San Francisco Giants Manager Bruce Bochy Doing More Harm Than Good with Platoons

Mark ReynoldsCorrespondent IIApril 29, 2012

Bruce Bochy's line-up tinkering is a big part of the Giants' offensive woes.
Bruce Bochy's line-up tinkering is a big part of the Giants' offensive woes.Christian Petersen/Getty Images

San Francisco Giants Manager Bruce Bochy has four different platoons going on right now.  When the Giants face a left-handed starter, Brett Pill, Hector Sanchez, Joaquin Arias and Ryan Theriot enter the starting lineup with Buster Posey moving from catcher to first base, Melky Cabrera moving from left field to right and Brandon Belt, Nate Schierholtz, Brandon Crawford and Manny Burriss hitting the bench.

Got all that?

The biggest problem with Bochy's constant lineup juggling is that it prevents the Giants' offense from developing any kind of offensive rhythm.

There is strong evidence that pinch-hitters lose a lot of their value because coming off the bench rusty is such a difficult task.

I have not seen the same evidence for part-time players, but the concept is very similar.  It is hard enough to hit major league pitching, but it gets even harder when you are doing it on just a part-time basis.

Also, in the cases of Belt, Schierholtz and Burriss, Bochy is removing three hitters that actually have better career numbers against left-handed pitching. 

In 55 career plate appearances against lefties, Belt has a .928 OPS, compared to .666 against opposite-handed pitching.

In 234 career plate appearances against lefties Schierholtz has a .766 OPS, and only .728 against righties.

Burriss has a .614 career OPS against lefties, versus .582 against righties.

A lot of those splits could just be small sample size noise, and that is exactly my point.  Bochy is using small sample sizes, batter vs. pitcher data and strict adherence to lefty-righty platoons in making out his lineups.

So when Brandon Belt has an excellent game like he did last night, hitting the game-winning, two-run double, he still doesn't get a chance to build on that momentum the next day if the Giants are facing a lefty.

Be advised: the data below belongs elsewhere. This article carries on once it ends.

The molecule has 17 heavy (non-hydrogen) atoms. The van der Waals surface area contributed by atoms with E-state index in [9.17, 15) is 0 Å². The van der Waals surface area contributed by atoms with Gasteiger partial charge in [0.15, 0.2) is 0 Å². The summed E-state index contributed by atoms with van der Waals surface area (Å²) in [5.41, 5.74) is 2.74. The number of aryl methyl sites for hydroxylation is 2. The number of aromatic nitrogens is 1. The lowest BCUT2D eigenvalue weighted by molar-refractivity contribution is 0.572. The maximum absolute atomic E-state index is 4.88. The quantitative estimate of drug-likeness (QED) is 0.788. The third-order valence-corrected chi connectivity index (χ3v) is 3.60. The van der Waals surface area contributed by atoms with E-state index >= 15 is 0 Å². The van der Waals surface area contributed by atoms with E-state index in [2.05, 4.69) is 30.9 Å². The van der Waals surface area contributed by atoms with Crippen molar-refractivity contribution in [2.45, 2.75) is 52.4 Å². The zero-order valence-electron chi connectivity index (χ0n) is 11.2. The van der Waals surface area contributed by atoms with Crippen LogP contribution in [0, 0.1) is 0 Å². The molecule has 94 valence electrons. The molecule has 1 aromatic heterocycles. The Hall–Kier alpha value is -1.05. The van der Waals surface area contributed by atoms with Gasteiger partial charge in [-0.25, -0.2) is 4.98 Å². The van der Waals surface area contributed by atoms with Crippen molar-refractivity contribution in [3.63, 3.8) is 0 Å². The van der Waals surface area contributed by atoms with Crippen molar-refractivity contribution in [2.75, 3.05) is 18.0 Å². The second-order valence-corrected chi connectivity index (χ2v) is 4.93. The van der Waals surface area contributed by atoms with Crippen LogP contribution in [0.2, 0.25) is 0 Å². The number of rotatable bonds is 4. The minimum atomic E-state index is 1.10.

#BeltedEzra Shaw/Getty Images

In the case of Belt, platooning him is an even more egregious error.  Schierholtz, Burriss and Crawford do not have the same minor league track record and offensive potential as Belt, so given their limitations, platooning them is not the end of the world.

However, Belt has the potential to be a key offensive contributor in the middle of the lineup.  Platooning him and then benching him after a few bad games will only ensure that he never reaches that potential.

Does Belt have holes in his swing?  Absolutely, even I can see that.

Do some of his at-bats look awful? Yes.

However, do you know who else has holes in their swings?  Every other major league hitter in the history of baseball.

Do you know who else has looked awful during some of their first 223 career at-bats?  Every other major league hitter in the history of baseball.

The Giants need to stop allowing the perfect to be the enemy of the perfectly adequate with Belt. 

He is on pace to receive only 278 at-bats this year, which is unacceptable in my view. The Giants need to play him everyday regardless of the handedness of the pitcher, live with the occasional slumps and hope that he reaches his full potential as soon as possible.

Baseball history is littered with failed hitting prospects who never lived up to their minor league track records.  The only way we will ever find out what history has in store for Belt is if Bochy comes to his senses and actually plays him everyday.